Sorry I wouldn't know. My technique is for 5 string banjo. Banjitar is not within my studies.

Nov 30, 2023 - 1:08:32 PM

280 posts since 4/19/2012

Ahh my mistake! I had assumed you were a classical guitarist adapting your methods to the banjo and would have insight into the more technical differences between the two instruments. Carry on yes

Nov 30, 2023 - 1:18:07 PM
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8072 posts since 9/21/2007
Online Now

Do you intend to sound multiple notes in a row on the same string using the same finger over and over?

In "classic" banjo we use a system of alternate fingering where rapid runs are done alternating between the thumb and first or the first and second depending on the string and circumstance.

As far as adapting sheet music, you might check out some of the well established edits that are used in classic banjo music. Things like double flagging the 5th string Gs, position marking, fingerings, etc.. It is similar to what the classical guitar world uses but different in several ways. Instead of pima we use + . : and so forth for each right hand finger. Position markings are fret number with type, so 5P would be 5th fret position.

All the info can be found in any C notation tutor.

Nov 30, 2023 - 1:29:33 PM

Kellie

USA

117 posts since 1/19/2018

quote:
Originally posted by Joel Hooks

Do you intend to sound multiple notes in a row on the same string using the same finger over and over?

In "classic" banjo we use a system of alternate fingering where rapid runs are done alternating between the thumb and first or the first and second depending on the string and circumstance.

As far as adapting sheet music, you might check out some of the well established edits that are used in classic banjo music. Things like double flagging the 5th string Gs, position marking, fingerings, etc.. It is similar to what the classical guitar world uses but different in several ways. Instead of pima we use + . : and so forth for each right hand finger. Position markings are fret number with type, so 5P would be 5th fret position.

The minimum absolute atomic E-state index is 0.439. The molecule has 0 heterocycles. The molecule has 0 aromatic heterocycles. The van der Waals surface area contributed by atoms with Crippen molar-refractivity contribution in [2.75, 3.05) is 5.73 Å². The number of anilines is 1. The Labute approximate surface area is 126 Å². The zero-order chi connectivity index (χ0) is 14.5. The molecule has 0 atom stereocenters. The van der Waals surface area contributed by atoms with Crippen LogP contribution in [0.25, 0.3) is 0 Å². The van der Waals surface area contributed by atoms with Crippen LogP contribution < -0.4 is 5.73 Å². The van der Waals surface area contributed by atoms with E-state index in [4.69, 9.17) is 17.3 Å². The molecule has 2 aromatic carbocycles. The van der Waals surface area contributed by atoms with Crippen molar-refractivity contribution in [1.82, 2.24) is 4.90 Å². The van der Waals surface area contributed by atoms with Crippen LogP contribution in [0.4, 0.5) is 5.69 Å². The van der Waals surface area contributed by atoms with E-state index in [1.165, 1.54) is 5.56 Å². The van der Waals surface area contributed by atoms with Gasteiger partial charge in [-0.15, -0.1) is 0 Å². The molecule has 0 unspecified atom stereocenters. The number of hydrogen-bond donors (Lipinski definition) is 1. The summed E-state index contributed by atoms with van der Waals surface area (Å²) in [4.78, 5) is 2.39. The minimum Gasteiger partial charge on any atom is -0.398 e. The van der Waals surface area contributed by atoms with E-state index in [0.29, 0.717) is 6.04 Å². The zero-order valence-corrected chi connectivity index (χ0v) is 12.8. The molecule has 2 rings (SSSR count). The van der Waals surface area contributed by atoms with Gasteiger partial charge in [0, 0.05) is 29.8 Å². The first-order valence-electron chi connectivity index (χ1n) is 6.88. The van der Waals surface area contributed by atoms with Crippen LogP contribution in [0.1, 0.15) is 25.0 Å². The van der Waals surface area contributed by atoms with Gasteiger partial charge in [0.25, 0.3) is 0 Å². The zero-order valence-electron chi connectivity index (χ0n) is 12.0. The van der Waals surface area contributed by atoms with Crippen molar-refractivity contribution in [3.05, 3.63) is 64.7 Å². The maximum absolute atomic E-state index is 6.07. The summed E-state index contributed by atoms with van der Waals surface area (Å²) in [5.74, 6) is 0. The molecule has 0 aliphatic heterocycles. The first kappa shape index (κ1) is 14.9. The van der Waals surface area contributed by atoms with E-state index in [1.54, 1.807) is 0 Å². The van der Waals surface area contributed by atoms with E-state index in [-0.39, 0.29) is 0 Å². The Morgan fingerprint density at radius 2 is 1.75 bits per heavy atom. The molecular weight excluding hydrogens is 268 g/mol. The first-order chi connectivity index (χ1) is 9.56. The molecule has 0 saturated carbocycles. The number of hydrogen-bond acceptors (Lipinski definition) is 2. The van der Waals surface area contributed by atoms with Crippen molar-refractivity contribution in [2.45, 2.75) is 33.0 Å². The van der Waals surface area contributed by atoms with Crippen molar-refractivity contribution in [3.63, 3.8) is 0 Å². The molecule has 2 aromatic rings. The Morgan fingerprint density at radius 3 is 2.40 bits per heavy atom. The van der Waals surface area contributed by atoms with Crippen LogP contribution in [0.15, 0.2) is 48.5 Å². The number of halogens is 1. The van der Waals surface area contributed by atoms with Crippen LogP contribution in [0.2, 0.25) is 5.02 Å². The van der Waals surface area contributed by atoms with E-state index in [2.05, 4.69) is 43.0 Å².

All the info can be found in any C notation tutor.


Not all the time just when interpretation calls for it, but there's also hammer ons and pulloffs. The left hand picks just as much as the right hand sometimes. I call it "5 finger style", but it's really a combination of all finger techniques and I use and notate the ones I think fit the music best, especially since I'm the one writing it. Like you said, it's all dependent on string and circumstance.

Nov 30, 2023 - 1:36:26 PM

8072 posts since 9/21/2007
Online Now

We use left hand "snaps" and hammer slurs too. "Pulloffs" are something one would do in the privacy of their own home.wink

Edited by - Joel Hooks on 11/30/2023 13:36:46

Dec 1, 2023 - 9:27:28 AM

630 posts since 4/14/2014

Left hand pizzicato.

Dec 1, 2023 - 1:33:42 PM

Kellie

USA

117 posts since 1/19/2018

quote:
Originally posted by Nic Pennsylvania

Left hand pizzicato.


Yeah. But I want to train it better than anyone has ever seen. It's ambitious, but I think I can do it.